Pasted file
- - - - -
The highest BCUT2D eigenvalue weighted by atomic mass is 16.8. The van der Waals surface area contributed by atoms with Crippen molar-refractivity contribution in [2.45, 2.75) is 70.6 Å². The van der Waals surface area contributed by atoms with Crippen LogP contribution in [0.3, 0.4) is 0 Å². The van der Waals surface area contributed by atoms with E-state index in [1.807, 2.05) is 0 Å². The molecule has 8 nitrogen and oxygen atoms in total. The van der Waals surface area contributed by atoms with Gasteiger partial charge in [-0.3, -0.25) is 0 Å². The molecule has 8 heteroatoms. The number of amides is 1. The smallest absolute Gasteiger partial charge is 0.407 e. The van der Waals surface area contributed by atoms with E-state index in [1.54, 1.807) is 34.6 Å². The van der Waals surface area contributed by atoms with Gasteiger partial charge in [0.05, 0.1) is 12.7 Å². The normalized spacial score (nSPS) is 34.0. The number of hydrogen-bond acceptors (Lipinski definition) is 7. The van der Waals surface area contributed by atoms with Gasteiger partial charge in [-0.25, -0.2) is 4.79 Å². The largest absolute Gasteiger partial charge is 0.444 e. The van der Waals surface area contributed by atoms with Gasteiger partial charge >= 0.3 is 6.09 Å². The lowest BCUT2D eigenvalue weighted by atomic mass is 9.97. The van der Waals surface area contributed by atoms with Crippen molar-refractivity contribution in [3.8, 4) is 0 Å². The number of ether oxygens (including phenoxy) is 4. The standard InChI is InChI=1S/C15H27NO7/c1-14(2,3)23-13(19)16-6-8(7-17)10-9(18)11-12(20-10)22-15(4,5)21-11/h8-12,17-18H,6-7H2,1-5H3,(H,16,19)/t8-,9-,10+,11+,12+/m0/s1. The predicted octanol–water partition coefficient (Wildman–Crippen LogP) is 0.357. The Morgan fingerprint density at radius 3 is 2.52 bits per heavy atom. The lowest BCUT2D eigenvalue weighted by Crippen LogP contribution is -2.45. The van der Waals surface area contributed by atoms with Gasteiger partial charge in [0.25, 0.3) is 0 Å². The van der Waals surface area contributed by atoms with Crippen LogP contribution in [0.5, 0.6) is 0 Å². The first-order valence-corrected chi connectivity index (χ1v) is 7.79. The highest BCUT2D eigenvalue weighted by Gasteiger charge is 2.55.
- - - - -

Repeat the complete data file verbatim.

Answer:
The highest BCUT2D eigenvalue weighted by atomic mass is 16.8. The van der Waals surface area contributed by atoms with Crippen molar-refractivity contribution in [2.45, 2.75) is 70.6 Å². The van der Waals surface area contributed by atoms with Crippen LogP contribution in [0.3, 0.4) is 0 Å². The van der Waals surface area contributed by atoms with E-state index in [1.807, 2.05) is 0 Å². The molecule has 8 nitrogen and oxygen atoms in total. The van der Waals surface area contributed by atoms with Gasteiger partial charge in [-0.3, -0.25) is 0 Å². The molecule has 8 heteroatoms. The number of amides is 1. The smallest absolute Gasteiger partial charge is 0.407 e. The van der Waals surface area contributed by atoms with E-state index in [1.54, 1.807) is 34.6 Å². The van der Waals surface area contributed by atoms with Gasteiger partial charge in [0.05, 0.1) is 12.7 Å². The normalized spacial score (nSPS) is 34.0. The number of hydrogen-bond acceptors (Lipinski definition) is 7. The van der Waals surface area contributed by atoms with Gasteiger partial charge in [-0.25, -0.2) is 4.79 Å². The largest absolute Gasteiger partial charge is 0.444 e. The van der Waals surface area contributed by atoms with Gasteiger partial charge >= 0.3 is 6.09 Å². The lowest BCUT2D eigenvalue weighted by atomic mass is 9.97. The van der Waals surface area contributed by atoms with Crippen molar-refractivity contribution in [3.8, 4) is 0 Å². The number of ether oxygens (including phenoxy) is 4. The standard InChI is InChI=1S/C15H27NO7/c1-14(2,3)23-13(19)16-6-8(7-17)10-9(18)11-12(20-10)22-15(4,5)21-11/h8-12,17-18H,6-7H2,1-5H3,(H,16,19)/t8-,9-,10+,11+,12+/m0/s1. The predicted octanol–water partition coefficient (Wildman–Crippen LogP) is 0.357. The Morgan fingerprint density at radius 3 is 2.52 bits per heavy atom. The lowest BCUT2D eigenvalue weighted by Crippen LogP contribution is -2.45. The van der Waals surface area contributed by atoms with Gasteiger partial charge in [0.25, 0.3) is 0 Å². The van der Waals surface area contributed by atoms with Crippen LogP contribution in [0.5, 0.6) is 0 Å². The first-order valence-corrected chi connectivity index (χ1v) is 7.79. The highest BCUT2D eigenvalue weighted by Gasteiger charge is 2.55.